after a couple years of running, here are a few of my shoe observations:
- shoes and injury are siblings. and if you spent time in arkansas (or in west virginia for my rva friends), you know how special the sibling relationship can really be.
- running shoes have a shelf life, rather a half-life. you can run x00 miles in a pair before you hang them up, but they are still good to do stuff. but shoes, like people, can loose that loving feeling.
- things and shoes cost money. i realize that many people are not into the pay to run thing. all good. i'm down with fiscal responsibility, fewer regulations and the gospel.
- neon colors are totally in right now. it's safe; it's fun; it's a reminder that the 80's were really on to something.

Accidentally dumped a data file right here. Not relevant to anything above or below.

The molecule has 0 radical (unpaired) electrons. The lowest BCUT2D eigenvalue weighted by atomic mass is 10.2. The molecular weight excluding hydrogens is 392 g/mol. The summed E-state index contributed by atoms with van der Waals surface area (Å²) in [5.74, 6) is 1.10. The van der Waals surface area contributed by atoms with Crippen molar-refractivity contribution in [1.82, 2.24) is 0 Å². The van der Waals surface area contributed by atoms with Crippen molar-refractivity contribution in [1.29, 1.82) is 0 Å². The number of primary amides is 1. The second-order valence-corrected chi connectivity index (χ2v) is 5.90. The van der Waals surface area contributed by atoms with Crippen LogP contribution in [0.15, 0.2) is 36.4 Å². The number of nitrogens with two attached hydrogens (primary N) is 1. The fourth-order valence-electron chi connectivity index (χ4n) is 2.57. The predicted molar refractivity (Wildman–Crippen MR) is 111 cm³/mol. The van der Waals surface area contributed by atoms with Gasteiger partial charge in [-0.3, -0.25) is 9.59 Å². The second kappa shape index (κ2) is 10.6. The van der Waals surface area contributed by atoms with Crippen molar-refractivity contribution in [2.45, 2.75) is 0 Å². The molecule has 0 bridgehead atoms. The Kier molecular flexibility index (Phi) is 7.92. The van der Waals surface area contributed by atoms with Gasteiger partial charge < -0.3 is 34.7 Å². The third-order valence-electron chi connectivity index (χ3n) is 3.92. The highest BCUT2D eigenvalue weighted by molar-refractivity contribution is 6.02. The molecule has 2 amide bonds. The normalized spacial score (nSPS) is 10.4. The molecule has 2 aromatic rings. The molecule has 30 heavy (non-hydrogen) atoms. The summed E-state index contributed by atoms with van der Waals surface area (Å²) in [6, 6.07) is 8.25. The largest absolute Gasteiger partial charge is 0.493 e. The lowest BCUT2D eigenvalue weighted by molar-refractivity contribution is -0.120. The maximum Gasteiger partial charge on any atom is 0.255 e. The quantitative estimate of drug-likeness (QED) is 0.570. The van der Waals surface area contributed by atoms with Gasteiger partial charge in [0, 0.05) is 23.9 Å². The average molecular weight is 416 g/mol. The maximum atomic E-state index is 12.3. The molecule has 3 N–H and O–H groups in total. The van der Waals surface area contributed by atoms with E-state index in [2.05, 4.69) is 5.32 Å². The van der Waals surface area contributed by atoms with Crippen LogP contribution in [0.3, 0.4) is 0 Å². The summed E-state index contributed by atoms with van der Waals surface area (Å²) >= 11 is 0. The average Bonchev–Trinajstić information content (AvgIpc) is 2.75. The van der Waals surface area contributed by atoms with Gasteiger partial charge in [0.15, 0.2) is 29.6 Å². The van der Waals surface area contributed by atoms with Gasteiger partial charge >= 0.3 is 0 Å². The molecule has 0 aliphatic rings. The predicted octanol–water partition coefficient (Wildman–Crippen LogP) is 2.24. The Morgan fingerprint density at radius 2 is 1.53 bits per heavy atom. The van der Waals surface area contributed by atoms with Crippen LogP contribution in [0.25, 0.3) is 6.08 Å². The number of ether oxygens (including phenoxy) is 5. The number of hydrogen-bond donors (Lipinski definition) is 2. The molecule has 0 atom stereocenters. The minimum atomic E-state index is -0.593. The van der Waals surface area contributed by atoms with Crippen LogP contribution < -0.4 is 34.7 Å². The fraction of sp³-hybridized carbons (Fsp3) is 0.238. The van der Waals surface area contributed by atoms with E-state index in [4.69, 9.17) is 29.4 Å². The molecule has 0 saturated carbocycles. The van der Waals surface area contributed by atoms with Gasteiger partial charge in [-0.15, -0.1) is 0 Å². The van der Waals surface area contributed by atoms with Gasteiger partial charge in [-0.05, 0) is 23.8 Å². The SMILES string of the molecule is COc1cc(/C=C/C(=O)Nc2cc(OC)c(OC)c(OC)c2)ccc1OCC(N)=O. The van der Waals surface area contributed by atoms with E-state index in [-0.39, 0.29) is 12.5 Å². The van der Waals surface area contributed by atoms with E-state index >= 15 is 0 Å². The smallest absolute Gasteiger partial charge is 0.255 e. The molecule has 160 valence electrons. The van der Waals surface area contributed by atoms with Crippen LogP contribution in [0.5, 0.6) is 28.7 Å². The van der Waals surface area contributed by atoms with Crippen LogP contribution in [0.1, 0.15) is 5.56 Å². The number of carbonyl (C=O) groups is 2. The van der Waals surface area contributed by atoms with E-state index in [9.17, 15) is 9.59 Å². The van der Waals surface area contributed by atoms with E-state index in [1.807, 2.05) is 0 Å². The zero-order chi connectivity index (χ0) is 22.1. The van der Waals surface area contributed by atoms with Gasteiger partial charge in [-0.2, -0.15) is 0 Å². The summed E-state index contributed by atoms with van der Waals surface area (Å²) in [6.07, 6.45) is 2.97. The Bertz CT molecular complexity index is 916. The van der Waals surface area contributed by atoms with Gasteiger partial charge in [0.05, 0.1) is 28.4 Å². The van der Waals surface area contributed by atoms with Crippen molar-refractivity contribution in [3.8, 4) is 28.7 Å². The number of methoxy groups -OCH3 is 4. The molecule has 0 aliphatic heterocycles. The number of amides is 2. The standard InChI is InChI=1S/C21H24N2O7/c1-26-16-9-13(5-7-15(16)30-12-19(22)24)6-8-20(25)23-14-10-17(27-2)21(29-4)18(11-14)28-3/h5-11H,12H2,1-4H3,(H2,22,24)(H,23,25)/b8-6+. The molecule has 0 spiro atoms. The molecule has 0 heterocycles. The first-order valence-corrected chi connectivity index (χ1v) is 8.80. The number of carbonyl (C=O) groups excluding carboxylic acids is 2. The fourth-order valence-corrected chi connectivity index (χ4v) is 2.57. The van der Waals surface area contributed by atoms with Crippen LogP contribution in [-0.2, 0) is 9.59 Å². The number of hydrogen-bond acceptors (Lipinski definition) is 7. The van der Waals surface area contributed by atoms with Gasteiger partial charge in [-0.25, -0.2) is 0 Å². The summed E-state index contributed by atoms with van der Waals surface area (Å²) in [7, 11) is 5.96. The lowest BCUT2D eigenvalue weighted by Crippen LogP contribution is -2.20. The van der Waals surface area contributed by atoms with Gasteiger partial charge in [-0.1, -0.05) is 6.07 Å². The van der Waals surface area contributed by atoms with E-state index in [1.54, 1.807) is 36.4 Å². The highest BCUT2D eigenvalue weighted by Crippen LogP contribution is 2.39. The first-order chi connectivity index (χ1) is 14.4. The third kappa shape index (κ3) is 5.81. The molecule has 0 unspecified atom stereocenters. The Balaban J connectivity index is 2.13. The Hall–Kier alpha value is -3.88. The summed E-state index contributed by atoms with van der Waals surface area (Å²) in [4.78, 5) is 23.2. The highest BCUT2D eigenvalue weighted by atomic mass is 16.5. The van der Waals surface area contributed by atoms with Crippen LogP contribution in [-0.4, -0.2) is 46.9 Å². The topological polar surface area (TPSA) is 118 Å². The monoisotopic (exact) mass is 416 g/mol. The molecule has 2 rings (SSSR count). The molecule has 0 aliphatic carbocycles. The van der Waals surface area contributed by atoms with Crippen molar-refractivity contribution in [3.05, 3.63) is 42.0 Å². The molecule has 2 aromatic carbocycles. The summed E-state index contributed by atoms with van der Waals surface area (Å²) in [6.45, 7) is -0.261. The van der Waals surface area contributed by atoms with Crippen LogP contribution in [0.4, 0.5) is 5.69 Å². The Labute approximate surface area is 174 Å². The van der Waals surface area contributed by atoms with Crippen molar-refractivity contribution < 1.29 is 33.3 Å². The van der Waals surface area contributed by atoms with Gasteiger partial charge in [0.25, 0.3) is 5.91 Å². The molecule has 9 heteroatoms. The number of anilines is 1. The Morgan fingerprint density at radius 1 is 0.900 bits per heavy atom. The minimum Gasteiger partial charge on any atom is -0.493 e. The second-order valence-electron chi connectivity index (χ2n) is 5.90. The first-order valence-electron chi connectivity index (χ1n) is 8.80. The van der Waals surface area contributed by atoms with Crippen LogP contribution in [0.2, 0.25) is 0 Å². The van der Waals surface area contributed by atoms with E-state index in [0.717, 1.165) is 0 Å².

patches o'houlihan said running is all about: sweat, water, salt, bananas. and sweat.
cracked sidewalks, arched roads and trails tattooed with roots are a runner's red carpet. stride after stride, mile after mile, each step is a pounding. and yes i've seen the hippies who don't wear shoes, and the 5 finer excuse for a shoe.
i'm aware that this wasn't what the people had in mind…
actual comments about the shoe include:
neutral, minimalistic. mechanics and hikers know what i'm talking bout.
the most distinguishing feature of this ride is not the awkward mcdonald's colors; it's the midfoot pop platform. supposedly, this keeps you forward and hopefully fast. for me, it took some getting used to. as a result i actually hate walking in these shoes, but irony is so hip right now- so i do it anyways. ultimately, the platform has been helpful to my form, or the lack there of.
overall, these are a great trainer and race option. light and firm- still talking about shoes here team. but i didn't run these exclusively. these are not built for single track. there are days when i need more support. for me rotation is key. hashtag share the love.